Anonymous Coward | more than 2 years ago | (#38084846)

I'm really glad I live in Europe where software patents are invalid. The current setup in the US in relation to patents is a total joke. Patents were originally conceived to encourage innovation. In recent years, companies are almost afraid to innovate because some troll or monopoly hungry public company will immediately jump out of the wood work screaming "SORRY, WE OWN THAT IDEA. WE'RE GONNA SUE YOUR A$$"

Re:stifling innovation (3, Insightful)

FireFury03 (653718) | more than 2 years ago | (#38085006)

I'm really glad I live in Europe where software patents are invalid. The current setup in the US in relation to patents is a total joke. Patents were originally conceived to encourage innovation. In recent years, companies are almost afraid to innovate because some troll or monopoly hungry public company will immediately jump out of the wood work screaming "SORRY, WE OWN THAT IDEA. WE'RE GONNA SUE YOUR A$$"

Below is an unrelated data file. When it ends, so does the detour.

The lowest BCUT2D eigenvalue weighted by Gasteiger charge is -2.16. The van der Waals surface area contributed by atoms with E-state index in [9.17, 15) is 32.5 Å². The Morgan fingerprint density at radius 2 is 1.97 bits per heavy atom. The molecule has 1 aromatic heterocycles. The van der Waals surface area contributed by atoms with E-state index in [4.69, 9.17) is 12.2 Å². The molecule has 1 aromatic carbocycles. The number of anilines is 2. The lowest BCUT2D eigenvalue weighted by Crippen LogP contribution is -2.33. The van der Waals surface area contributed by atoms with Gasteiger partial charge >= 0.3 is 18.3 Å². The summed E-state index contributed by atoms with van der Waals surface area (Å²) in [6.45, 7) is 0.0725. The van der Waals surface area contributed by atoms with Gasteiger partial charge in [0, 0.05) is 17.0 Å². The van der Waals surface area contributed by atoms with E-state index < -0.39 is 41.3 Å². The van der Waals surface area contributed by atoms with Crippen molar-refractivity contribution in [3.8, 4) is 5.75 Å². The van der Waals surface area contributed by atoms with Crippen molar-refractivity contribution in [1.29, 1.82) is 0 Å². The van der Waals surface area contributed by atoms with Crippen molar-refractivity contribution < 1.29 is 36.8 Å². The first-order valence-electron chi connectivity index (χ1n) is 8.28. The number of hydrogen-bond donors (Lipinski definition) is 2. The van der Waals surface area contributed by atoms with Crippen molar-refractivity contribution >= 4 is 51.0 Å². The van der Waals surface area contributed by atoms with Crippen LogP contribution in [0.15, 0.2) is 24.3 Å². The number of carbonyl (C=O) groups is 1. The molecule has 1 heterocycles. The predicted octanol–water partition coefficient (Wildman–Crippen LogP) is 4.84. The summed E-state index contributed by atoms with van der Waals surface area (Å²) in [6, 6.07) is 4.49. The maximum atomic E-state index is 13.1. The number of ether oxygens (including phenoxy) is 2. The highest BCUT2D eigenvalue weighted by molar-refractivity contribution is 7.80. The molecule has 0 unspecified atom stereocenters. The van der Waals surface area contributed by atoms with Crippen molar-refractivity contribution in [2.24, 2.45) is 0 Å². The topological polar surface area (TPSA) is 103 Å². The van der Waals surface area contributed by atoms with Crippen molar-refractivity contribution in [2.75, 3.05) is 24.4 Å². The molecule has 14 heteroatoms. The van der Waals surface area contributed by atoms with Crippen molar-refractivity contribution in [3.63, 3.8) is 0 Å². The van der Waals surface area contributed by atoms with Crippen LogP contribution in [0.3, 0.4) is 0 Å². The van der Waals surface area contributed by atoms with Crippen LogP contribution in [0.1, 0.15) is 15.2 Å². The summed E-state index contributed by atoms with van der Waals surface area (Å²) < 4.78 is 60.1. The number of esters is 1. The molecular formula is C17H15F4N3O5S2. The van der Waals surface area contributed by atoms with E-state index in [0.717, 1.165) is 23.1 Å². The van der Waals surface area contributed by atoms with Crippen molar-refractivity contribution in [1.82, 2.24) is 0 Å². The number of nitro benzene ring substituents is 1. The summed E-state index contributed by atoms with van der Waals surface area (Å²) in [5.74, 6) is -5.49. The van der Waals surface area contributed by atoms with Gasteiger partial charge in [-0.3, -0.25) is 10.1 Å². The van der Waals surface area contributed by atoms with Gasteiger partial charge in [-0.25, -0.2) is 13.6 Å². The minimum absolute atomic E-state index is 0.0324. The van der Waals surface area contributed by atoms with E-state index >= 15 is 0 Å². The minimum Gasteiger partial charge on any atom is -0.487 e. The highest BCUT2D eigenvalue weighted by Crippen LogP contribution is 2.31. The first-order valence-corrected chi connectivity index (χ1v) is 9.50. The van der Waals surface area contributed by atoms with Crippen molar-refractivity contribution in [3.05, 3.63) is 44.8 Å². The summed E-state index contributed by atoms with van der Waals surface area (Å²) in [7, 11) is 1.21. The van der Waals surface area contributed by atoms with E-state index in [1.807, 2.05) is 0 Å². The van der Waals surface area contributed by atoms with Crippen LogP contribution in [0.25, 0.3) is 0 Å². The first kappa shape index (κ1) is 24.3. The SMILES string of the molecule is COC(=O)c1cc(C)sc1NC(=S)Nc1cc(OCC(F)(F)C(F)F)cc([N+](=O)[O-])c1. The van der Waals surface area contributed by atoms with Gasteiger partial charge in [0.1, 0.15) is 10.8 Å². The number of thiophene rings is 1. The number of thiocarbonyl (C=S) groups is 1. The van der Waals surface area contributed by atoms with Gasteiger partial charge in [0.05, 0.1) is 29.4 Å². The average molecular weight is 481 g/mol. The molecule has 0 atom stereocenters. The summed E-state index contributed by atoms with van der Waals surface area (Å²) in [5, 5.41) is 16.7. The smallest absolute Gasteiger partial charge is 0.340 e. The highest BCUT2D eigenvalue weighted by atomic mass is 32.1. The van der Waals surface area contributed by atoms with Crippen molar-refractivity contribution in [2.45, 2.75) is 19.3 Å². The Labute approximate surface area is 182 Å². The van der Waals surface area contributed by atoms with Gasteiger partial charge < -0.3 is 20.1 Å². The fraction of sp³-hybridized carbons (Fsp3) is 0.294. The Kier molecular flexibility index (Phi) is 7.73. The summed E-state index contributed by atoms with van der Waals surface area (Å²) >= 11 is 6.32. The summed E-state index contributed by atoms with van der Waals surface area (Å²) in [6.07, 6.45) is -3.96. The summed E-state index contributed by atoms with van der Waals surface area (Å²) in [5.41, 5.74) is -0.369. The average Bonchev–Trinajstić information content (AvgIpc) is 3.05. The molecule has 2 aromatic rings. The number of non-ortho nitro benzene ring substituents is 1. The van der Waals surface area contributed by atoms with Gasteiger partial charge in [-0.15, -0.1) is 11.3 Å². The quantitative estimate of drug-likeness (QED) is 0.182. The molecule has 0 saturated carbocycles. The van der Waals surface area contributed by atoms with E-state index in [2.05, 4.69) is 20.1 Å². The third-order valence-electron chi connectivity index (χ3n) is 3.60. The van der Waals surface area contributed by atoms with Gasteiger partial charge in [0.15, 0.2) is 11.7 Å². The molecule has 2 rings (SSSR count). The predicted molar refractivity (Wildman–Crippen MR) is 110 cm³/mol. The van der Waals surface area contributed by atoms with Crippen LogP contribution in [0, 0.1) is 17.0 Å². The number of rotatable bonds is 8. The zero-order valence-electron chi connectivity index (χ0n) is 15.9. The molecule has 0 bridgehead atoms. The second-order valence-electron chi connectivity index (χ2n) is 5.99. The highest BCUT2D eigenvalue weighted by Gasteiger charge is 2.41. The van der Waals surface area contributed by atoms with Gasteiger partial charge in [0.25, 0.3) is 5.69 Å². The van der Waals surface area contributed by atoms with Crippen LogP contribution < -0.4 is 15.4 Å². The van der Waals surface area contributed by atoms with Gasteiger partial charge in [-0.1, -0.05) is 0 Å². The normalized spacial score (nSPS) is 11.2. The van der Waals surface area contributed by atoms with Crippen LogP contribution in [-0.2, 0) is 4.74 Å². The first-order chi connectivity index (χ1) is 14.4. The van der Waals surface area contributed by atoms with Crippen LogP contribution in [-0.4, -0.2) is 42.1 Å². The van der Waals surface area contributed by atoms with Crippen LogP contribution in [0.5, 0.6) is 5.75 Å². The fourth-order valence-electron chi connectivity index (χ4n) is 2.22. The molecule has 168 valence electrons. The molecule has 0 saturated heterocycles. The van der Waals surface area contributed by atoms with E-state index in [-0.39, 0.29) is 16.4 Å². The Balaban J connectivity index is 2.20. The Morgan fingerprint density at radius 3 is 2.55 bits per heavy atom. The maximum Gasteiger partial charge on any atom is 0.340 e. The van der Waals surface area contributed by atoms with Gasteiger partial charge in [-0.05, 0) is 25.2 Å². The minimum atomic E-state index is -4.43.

The annoyance is that organisations seem to forever bow to the lowest common denominator - if something isn't allowed in the US then Europe tends not to get it either. It would be much nicer if manufacturers produced a version of their devices with lots of functionality for use everywhere except the US, and a "land of the free" version especially crippled for the US market, so the rest of the world doesn't have to deal with the US's crazy laws.

GPS? (1)

rwise2112 (648849) | more than 2 years ago | (#38084876)

Wouldn't any GPS fall under this?